Speaking of affordable, we were still a bit bummed over missing the musicals in London so we checked out the culture selection in Kiev. Naturally we chose a Spanish opera preformed in French by Ukrainian artists with Ukrainian surtitles (Carmen). A bit of a challenge, I must admit, even though I am fairly fluent in French. We got the best seats (absolutely spectacular seats) for a mere 300 hryvnias, so less than 11 euros. I mean it’s the opera. In Finland the price would be the same 300 but the currency euros. Given, in Finland we would understand the surtitles and my non-French-speaking friend would probably not fall asleep during the first act…
Still on the subject of affordable, Kiev is a true paradise for foodies on a limited budget. Everything we ate was delicious. One of the best experiences was without a doubt the 12-course dinner at a restaurant named Kanapa. The whole menu including wine went for just 30 euros plus tips. I mean it just can’t be so, right? 12 courses. And wine. But it was so and it was one of the most excellent dinner experiences I have ever had. Overall the Ukrainian kitchen understandably has a lot of Russian influences. Don’t hesitate to try new things even though you might be unfamiliar with Russian flavors, you might be pleasantly surprised.
So you can probably imagine that the hotel was, well yes, affordable as well, despite the jacuzzi. Of course this was in December, which is probably the cheapest period to travel to Kiev. The weather wasn’t the best. It was snowy, the streets were slippery and the wind icy – nothing a determined Finn can’t withstand. The temperature was around -2° to + 2° C. The snow clearance didn’t meet the same standards as we are used to in Finland. So if you’re traveling in the winter, even though you’re just staying a few days, bring an extra pair of shoes because your feet will get wet. The majority of the sidewalks were paved. This together with the loose snow was a very dangerous combination. I myself tried various telemark-landings, some of which would have rendered any old ski-jumper jealous. This being said, the city was oh so beautiful covered in snow. I can’t wait to see it covered in green.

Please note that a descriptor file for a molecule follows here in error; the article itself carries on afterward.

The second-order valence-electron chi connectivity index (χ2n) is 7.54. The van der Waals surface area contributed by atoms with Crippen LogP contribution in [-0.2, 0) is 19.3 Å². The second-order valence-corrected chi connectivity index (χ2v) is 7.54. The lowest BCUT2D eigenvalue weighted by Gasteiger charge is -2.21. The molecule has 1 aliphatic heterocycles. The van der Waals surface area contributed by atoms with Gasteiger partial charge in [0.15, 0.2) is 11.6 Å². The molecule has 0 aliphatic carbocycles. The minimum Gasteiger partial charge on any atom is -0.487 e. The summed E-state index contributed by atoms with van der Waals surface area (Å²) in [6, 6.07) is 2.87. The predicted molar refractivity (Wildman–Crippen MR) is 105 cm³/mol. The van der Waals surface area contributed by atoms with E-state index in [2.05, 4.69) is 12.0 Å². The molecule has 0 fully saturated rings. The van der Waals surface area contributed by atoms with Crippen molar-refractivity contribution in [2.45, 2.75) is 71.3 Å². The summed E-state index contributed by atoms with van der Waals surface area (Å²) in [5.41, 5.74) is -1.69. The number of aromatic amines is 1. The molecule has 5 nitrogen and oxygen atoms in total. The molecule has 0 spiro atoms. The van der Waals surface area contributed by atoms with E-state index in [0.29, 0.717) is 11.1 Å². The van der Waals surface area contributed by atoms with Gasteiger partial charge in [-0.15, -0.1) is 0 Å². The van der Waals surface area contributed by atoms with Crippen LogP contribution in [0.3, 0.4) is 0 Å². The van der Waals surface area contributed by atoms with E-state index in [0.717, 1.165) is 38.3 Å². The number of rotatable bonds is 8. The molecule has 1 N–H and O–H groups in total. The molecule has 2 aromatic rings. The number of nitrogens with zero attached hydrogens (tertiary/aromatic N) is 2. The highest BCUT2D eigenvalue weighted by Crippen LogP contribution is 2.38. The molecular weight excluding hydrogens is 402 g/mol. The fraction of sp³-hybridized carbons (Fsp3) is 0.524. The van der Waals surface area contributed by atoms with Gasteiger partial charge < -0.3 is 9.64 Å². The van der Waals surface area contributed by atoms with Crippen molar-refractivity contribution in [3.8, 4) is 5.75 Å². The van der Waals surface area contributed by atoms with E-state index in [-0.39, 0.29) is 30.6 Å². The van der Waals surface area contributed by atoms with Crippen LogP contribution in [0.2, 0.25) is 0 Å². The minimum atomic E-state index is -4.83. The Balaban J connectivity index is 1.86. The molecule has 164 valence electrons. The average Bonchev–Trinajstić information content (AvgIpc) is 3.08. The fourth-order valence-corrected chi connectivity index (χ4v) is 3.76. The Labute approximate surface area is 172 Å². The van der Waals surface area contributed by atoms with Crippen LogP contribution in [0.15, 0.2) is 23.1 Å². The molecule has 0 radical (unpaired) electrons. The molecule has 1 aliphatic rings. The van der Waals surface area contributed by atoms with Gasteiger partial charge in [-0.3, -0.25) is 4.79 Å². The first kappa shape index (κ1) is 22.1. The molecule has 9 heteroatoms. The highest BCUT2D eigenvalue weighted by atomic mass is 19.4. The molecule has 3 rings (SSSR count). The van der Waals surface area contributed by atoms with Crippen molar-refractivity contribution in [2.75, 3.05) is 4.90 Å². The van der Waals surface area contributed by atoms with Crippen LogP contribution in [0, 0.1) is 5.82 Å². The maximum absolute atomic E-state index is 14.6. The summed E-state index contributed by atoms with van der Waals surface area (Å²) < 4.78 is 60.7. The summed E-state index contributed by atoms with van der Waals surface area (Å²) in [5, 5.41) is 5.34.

I’ve pointed out that Kiev offers great value for money concerning wining and dining, however, a shopping destination it is not. Certainly, you’ll find most of the international brands but the price is the same as in most western European cities, if not higher. In stead of shopping, I recommend using a few hryvnias on museum entry fees. It was ridiculously cheap, a little less cheap if you wish to photograph, but still ridiculously cheap. I was particularly impressed by the Great Patriotic War Museum (which we know as WWII), both the interior and the exterior. It’s probably the best-organized museum I have ever visited. I enjoyed it enormously, although all the signs and information was only available in Ukrainian. It’s located right next to the unique monastery complex Lavra, which is included in UNESCO world heritage list. Definitely worth experiencing!
So to sum it up, here are some pros and cons:
|+ attractive price level||– language barrier|
|+ breath-taking scenery||– slavic “rudeness”|
|+ impressive architecture||– mountainous city|
|+ high-quality museums|
|+ great value for money|
|+ quality food|